Kerala Assembly passes resolution requesting Centre to exempt inhabited places from ESZ notification

The resolution was moved in the wake of a Supreme Court order of June 3 directing that each protected forest, including national parks and wildlife sanctuaries, must have an ESZ of one kilometre.

Published: 07th July 2022 04:23 PM  |   Last Updated: 07th July 2022 04:24 PM   |  A+A-

Kerala assembly

Kerala assembly (Photo | Vincent Pulickal, EPS)


THIRUVANANTHAPURAM: The on Thursday unanimously passed a resolution requesting the Centre to exempt inhabited places and agricultural lands in the state while implementing the one km wide eco-sensitive zone (ESZ) around forests and sanctuaries as directed by the Supreme Court.

In the resolution, which was moved by Kerala Forest Minister A K Saseendran, the government said that in view of the peculiar circumstances in the southern state -- which has a population density of over 900 persons per sq km and limited amount of habitable land -- there was a need to completely exempt inhabited places and agricultural areas from the ESZ.

In the resolution, it has been requested that the central government take necessary steps, including legal remedies or framing of legislation, and issue a notification regarding the ESZ as recommended by the state government.

The resolution was moved in the wake of a Supreme Court order of June 3 directing that each protected forest, including national parks and wildlife sanctuaries, must have an ESZ of one km and banning of mining activities within such parks across the nation.

The apex court had said that no permanent structure will be allowed within such zones and said if the local law or other rules provide for an ESZ of more than one km then the earlier provision would continue to apply.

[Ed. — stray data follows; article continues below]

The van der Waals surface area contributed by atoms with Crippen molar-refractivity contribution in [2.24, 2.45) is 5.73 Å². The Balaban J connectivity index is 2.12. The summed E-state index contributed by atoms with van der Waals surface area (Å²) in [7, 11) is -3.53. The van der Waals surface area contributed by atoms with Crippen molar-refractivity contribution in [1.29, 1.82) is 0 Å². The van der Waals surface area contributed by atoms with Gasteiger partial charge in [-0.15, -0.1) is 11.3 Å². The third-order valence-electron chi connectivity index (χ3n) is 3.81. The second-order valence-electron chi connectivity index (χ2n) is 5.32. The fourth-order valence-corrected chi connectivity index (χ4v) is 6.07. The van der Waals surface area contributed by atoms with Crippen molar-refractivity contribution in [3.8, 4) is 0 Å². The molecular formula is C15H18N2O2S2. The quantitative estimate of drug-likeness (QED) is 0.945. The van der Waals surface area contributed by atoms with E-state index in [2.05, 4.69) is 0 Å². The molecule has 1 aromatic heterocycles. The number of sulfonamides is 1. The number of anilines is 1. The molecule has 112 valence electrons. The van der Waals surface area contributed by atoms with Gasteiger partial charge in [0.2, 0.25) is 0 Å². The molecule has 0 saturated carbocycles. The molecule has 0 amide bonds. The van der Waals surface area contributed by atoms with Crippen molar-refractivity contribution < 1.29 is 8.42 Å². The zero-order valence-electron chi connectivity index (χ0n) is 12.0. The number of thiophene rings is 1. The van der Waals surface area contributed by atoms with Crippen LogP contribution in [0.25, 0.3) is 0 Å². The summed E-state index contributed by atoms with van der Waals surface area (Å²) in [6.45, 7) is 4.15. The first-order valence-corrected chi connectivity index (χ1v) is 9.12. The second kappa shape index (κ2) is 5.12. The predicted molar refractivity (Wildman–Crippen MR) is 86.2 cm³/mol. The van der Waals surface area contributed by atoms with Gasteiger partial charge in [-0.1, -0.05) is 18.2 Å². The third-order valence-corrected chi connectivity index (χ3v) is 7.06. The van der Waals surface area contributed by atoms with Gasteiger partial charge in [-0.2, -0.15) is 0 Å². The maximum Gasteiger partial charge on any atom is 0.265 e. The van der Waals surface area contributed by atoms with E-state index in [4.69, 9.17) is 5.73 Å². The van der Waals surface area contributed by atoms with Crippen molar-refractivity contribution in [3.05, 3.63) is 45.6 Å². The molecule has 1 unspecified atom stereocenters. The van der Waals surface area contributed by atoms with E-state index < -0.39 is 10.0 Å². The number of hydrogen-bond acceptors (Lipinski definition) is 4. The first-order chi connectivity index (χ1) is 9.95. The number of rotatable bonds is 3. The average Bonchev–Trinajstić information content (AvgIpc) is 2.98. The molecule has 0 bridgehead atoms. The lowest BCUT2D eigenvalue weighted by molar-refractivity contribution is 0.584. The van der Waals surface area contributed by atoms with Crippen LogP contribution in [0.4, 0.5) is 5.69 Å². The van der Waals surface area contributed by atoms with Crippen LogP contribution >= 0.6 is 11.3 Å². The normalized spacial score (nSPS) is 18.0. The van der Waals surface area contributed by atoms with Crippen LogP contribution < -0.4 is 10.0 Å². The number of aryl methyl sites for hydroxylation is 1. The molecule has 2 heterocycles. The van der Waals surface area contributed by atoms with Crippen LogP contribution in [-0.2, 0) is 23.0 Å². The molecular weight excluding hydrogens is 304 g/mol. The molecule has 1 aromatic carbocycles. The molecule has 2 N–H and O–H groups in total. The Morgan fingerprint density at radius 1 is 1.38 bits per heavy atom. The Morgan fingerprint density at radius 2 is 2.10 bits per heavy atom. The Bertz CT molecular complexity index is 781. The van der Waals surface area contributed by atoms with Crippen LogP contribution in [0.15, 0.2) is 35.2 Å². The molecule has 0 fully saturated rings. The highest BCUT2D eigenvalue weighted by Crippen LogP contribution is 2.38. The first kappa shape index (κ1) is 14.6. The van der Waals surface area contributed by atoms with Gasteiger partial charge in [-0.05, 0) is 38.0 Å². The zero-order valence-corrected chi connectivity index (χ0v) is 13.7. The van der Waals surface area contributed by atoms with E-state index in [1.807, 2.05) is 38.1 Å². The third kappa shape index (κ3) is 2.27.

The apex court ruling has led to protests in the state, especially in its high range districts of Idukki, Wayanad, Kottayam and Pathanamthitta, where various political and farmers' groups have organised hartals.

Prior to introduction of the resolution in the House, Leader of Opposition (LoP) in the state assembly V D Satheesan said it was unfair the resolution was moved today by the government when a similar motion, by Congress MLA Mathew Kuzhalnadan, was scheduled to be taken up in the House on Friday.

He said that while the opposition was in support of such a resolution, the manner in which it has been moved was against the House' established practices.

Saseendran said the resolution was to be moved on Wednesday, but could not be as the session was called off for that day in view of the situation prevailing in the House at the time.

He also admitted that it was not discussed with the opposition, but said that since it was very urgent as the Supreme Court vacation would end this week and therefore, prior to that the request had to be sent to the central government for it to timely place it before the apex court.

Speaker M B Rajesh agreed that what had happened was against the established practices of the House, but allowed the resolution to be presented as both sides were in favour of it.

After the resolution was presented, the opposition suggested some changes or amendments, including mentioning that the earlier cabinet decision of the state of 2019 on implementing a 0 to 1 km ESZ is being or would be withdrawn.

Satheesan said that if the earlier cabinet decision was not withdrawn by way of another cabinet decision, the prior one will remain in effect and therefore, the resolution passed by the Assembly would not have the desired effect.

He said it would be a mistake not to withdraw the earlier decision or mention in the resolution the state's intention to withdraw it.

However, Saseendran rejected the suggestion saying it was only a request to the central government where such things need not be mentioned.

He also declined to accept most of the other suggested amendments to the resolution.

Subsequently, the resolution was unanimously passed by the House by a show of hands.

The apex court's June 3 order came on a batch of applications filed in a pending PIL of 1995 and they raised two sets of issues with the first one related to mining activities in and around Jamua Ramgarh, a wildlife sanctuary in Rajasthan.

The second set of issues was related to prescribing ESZs surrounding the wildlife sanctuaries and national parks.


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